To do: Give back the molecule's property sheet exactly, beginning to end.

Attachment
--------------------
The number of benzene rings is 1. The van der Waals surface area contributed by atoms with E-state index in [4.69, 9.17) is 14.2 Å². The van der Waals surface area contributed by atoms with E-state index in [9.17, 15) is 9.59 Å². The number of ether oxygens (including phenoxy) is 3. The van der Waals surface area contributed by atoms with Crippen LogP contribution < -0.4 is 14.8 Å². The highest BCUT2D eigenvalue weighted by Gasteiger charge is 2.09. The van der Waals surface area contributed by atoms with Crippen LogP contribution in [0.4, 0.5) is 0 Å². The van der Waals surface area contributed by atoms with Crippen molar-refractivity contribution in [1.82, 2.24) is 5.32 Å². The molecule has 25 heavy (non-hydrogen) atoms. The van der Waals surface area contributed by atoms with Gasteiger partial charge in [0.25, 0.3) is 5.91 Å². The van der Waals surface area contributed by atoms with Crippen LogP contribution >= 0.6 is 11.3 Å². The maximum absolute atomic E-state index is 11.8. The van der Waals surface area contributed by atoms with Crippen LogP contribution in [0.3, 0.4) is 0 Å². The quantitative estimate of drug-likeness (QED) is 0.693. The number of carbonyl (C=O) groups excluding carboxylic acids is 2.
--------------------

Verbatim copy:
The number of benzene rings is 1. The van der Waals surface area contributed by atoms with E-state index in [4.69, 9.17) is 14.2 Å². The van der Waals surface area contributed by atoms with E-state index in [9.17, 15) is 9.59 Å². The number of ether oxygens (including phenoxy) is 3. The van der Waals surface area contributed by atoms with Crippen LogP contribution < -0.4 is 14.8 Å². The highest BCUT2D eigenvalue weighted by Gasteiger charge is 2.09. The van der Waals surface area contributed by atoms with Crippen LogP contribution in [0.4, 0.5) is 0 Å². The van der Waals surface area contributed by atoms with Crippen molar-refractivity contribution in [1.82, 2.24) is 5.32 Å². The molecule has 25 heavy (non-hydrogen) atoms. The van der Waals surface area contributed by atoms with Gasteiger partial charge in [0.25, 0.3) is 5.91 Å². The van der Waals surface area contributed by atoms with Crippen LogP contribution >= 0.6 is 11.3 Å². The maximum absolute atomic E-state index is 11.8. The van der Waals surface area contributed by atoms with Crippen LogP contribution in [0.3, 0.4) is 0 Å². The quantitative estimate of drug-likeness (QED) is 0.693. The number of carbonyl (C=O) groups excluding carboxylic acids is 2.